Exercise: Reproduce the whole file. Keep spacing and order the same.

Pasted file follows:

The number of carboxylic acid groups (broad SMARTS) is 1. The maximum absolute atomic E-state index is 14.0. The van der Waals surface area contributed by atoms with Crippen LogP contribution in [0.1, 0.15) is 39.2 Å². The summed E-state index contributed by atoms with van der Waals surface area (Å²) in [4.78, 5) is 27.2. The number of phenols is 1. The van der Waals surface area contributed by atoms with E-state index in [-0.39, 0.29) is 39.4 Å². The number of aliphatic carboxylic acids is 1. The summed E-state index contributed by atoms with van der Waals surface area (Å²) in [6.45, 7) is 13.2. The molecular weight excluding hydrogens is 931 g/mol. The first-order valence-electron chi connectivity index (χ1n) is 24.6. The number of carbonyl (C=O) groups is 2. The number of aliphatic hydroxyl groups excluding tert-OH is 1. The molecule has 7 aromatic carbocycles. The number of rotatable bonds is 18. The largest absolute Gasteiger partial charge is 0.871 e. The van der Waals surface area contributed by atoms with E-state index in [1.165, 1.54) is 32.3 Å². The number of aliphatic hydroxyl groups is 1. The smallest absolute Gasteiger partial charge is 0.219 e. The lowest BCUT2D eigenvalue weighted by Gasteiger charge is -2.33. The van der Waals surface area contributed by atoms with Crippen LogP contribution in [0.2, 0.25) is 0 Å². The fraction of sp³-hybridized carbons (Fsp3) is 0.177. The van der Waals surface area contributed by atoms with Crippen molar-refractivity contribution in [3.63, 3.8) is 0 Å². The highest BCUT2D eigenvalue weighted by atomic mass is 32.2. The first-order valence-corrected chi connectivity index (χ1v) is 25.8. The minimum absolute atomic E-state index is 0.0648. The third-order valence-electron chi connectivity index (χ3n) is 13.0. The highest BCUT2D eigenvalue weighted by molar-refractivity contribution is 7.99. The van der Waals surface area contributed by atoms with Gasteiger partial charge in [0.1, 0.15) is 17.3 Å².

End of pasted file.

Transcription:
The number of carboxylic acid groups (broad SMARTS) is 1. The maximum absolute atomic E-state index is 14.0. The van der Waals surface area contributed by atoms with Crippen LogP contribution in [0.1, 0.15) is 39.2 Å². The summed E-state index contributed by atoms with van der Waals surface area (Å²) in [4.78, 5) is 27.2. The number of phenols is 1. The van der Waals surface area contributed by atoms with E-state index in [-0.39, 0.29) is 39.4 Å². The number of aliphatic carboxylic acids is 1. The summed E-state index contributed by atoms with van der Waals surface area (Å²) in [6.45, 7) is 13.2. The molecular weight excluding hydrogens is 931 g/mol. The first-order valence-electron chi connectivity index (χ1n) is 24.6. The number of carbonyl (C=O) groups is 2. The number of aliphatic hydroxyl groups excluding tert-OH is 1. The molecule has 7 aromatic carbocycles. The number of rotatable bonds is 18. The largest absolute Gasteiger partial charge is 0.871 e. The van der Waals surface area contributed by atoms with E-state index in [1.165, 1.54) is 32.3 Å². The number of aliphatic hydroxyl groups is 1. The smallest absolute Gasteiger partial charge is 0.219 e. The lowest BCUT2D eigenvalue weighted by Gasteiger charge is -2.33. The van der Waals surface area contributed by atoms with Crippen LogP contribution in [0.2, 0.25) is 0 Å². The fraction of sp³-hybridized carbons (Fsp3) is 0.177. The van der Waals surface area contributed by atoms with Crippen molar-refractivity contribution in [3.63, 3.8) is 0 Å². The highest BCUT2D eigenvalue weighted by atomic mass is 32.2. The first-order valence-corrected chi connectivity index (χ1v) is 25.8. The minimum absolute atomic E-state index is 0.0648. The third-order valence-electron chi connectivity index (χ3n) is 13.0. The highest BCUT2D eigenvalue weighted by molar-refractivity contribution is 7.99. The van der Waals surface area contributed by atoms with Gasteiger partial charge in [0.1, 0.15) is 17.3 Å².